Kids Really Can Save the Earth.
Caring for others within a peaceful classroom may lead children next to a natural concern for the earth's fragile environment. The upcoming Earth Day, which will be in April and which has been celebrated for the past 30 years, is an ideal time to launch new projects and attract ever-widening circles of participants. Children today hear daily news bulletins about toxic landfills, air and water pollution, acid rain, the shrinking ozone layer, and global warming. Some children in several Florida communities recently faced a new danger in their own homes--a contaminated water supply. As they were forced to boil their drinking water for several days, they gained a new appreciation for a natural resource we often take for granted--our clean water.
The Integrated Approach
Many of teachers' successful efforts to spark children's interest in environmental issues have resulted from an integrated approach. Some children living in coastal areas, for example, wrote letters to the editor publicizing campaigns to clean up the beaches. In one Florida coastal town, children and their families disposed of 170 tons of litter. As a follow-up activity, many teachers asked children to create graphs and tables that showed the amounts of different materials they collected. This activity, in addition to demonstrating the children's sense of activism, integrated math, science, social studies, and language arts skills.
Use of Books and Videos
Excellent books are available that introduce elementary children to the core principles for environmental action, with an interesting overview of the major problems that cry out for solutions: importance of the rain forests, water cycles, and the need to renew, reuse, and recycle (e.g., Pearce, 1991). Science projects based on ecology can be carried out by children in their classrooms. Most feature an integrated approach (Needham, 1998; Van Cleave, 1996). Once excellent video for introducing children to ecology projects is "My First Green Video: A Kid's Guide to Ecology" (Sony, 1993). For example, after planting their own tree seeds (using acorns or seeds from cut fruit), children could record their seedlings' growth by writing in their science journals, drawing, or making graphs.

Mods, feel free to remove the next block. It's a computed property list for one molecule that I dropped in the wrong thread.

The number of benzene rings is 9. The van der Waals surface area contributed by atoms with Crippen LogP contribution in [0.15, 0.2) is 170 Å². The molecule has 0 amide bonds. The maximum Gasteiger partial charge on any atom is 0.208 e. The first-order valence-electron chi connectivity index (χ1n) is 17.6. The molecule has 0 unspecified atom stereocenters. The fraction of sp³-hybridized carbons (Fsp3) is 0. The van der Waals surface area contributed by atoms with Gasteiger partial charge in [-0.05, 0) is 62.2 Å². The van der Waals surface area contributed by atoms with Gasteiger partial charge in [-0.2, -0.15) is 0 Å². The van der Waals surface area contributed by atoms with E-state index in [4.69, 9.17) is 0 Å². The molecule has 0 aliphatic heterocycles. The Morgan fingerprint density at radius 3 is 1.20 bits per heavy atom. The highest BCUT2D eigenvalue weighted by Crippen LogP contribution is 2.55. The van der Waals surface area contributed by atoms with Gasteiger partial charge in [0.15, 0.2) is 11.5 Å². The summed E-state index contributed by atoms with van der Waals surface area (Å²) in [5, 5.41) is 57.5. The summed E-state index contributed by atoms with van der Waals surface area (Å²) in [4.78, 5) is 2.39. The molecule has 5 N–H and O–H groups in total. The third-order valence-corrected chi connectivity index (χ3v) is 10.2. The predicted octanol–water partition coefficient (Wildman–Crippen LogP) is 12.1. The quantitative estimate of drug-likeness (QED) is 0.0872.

Kids REALLY Can Make a Difference
Children also may wish to join others in sharing news of their environmental activities. One group, Kids F.A.C.E., has a club format, an online newsletter and a Web site that invites children to share their activities with others. Group members in Minnesota are engaged in a research study on the declining population of frogs and toads. Since 1987, the founders of The Tree Musketeers (now college age) have inspired more than 50,000 members to plant trees in their communities. (Check out http://www.kidsface.org/ and http://www.treemusketeers.org for more information.)
As they have done with peace education courses, individual teachers can get the message out to children that their actions to help the environment really can make a difference.
ACEI. (2000). Resolution of the Public Affairs Committee and Statement; Children & War. Activist, 12(2), 4.
Needham, B. (1998). Ecology crafts for kids: 50 great ways to make friends with Planet Earth. New York: Sterling Publishing.
Pearce, F. (1991). The big green book. New York: Grosset & Dunlap. My first green video: A kids' guide to ecology. (1993). New York: Sony.
--Aline Stomfay-Stitz, University of North Florida, firstname.lastname@example.org and Edyth Wheeler, Towson University, email@example.com
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|Title Annotation:||education about the environment|
|Article Type:||Brief Article|
|Date:||Mar 22, 2001|
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